It would introduce bizarre temporal effects. Immediately after a Jubilee, lenders can lend out at a 7-year maturity schedule, confident that it will be repaid without interference from the Jubliee. One year later, they can do so on a 6-year schedule, and so on. So loan interest rates will be lower at the start of the 7-year interregnum and rise afterwards. It would provide an exogenous stimulus for boom and bust cycles too; financing would flow freely immediately after Jubilees for construction projects and personal loans. There’d be a huge spurt of economic activity. At the end of the cycle people would shift out of debt assets in favor of assets that survive the Jubilee. There would be an entirely predictable boom-and-bust cycle – though one without recurrent financial crisis, since the underlying exogenous driver is universally understood!
Revolving credit would probably be severely impacted. Term-limited debt can survive through the magic of market-set interest rates – potentially at the same level of availability as before, if the market is truly efficient. But revolving credit would be severely impacted because strategic default looks like a much better option. Just keep rolling the debt over until the Jubilee, and voila, it vanishes. The only way lenders would still offer revolving credit is with much more encumbrance than today – harsh contractual payment minimums and collateral requirements. The net effect of the Jubilee is (possibly!) small on loans and a huge drop in revolving credit.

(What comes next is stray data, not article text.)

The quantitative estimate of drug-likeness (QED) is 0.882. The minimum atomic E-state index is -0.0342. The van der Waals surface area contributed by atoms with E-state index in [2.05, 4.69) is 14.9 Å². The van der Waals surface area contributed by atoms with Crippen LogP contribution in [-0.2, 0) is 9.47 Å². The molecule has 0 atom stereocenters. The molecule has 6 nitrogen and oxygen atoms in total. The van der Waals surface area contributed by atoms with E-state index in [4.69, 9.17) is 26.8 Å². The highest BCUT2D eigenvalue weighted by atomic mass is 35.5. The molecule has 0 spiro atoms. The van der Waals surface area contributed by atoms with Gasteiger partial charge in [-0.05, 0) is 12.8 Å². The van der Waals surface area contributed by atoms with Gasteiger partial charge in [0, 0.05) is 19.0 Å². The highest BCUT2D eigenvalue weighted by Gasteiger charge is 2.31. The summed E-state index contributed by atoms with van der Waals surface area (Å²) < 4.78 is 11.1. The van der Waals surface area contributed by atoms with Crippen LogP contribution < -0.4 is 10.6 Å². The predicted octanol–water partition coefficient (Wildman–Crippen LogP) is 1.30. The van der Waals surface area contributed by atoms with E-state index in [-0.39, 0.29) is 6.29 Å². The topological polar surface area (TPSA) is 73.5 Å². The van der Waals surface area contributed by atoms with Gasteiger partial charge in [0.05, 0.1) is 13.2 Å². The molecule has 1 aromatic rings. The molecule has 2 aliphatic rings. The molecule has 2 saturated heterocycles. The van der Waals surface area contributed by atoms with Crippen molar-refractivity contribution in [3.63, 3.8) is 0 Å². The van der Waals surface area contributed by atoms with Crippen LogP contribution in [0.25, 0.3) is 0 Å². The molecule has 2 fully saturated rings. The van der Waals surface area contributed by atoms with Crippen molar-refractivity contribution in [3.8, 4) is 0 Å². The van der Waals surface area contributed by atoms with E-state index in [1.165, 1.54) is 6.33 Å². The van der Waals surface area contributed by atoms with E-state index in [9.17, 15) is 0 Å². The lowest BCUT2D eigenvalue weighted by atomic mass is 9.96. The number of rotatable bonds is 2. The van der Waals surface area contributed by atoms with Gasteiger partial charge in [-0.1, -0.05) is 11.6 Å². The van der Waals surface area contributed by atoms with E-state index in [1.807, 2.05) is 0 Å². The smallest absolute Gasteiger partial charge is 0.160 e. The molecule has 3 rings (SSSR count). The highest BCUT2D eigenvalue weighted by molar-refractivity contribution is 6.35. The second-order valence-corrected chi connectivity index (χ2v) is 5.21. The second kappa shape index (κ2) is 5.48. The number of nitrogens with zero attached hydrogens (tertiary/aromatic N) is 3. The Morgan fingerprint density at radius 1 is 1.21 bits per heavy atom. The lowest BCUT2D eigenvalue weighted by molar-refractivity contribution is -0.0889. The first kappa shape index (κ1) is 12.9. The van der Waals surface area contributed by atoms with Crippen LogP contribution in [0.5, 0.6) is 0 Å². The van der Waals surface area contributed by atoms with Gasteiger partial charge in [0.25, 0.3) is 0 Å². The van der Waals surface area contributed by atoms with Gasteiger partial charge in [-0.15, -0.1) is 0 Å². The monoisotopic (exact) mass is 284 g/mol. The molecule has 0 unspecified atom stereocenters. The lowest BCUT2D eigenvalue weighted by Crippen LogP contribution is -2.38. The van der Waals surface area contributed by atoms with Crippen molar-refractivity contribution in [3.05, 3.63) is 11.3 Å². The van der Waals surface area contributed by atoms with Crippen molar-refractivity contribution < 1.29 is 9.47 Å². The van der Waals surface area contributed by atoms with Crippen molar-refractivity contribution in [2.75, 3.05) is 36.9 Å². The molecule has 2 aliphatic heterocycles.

In terms of effects, the result of the Jubilee is to dramatically diminish the role of debt in society. It will primarily become a tool for those with pre-existing liquidity, while the illiquid scrape by with what they can earn. Homeownership declines dramatically. Consumer saving rises dramatically, as consumers can no longer count on debt financing to bridge significant one-time costs or a hit to earnings. Consumer spending drops dramatically for the same reason. Most likely there is a decline in structural growth potential and a drop in living standards for the non-wealthy. The Jubilee seems cool, and the idea of freeing workers from the chains of debt is an appealing one, but the substantive consequences seem on balance probably bad.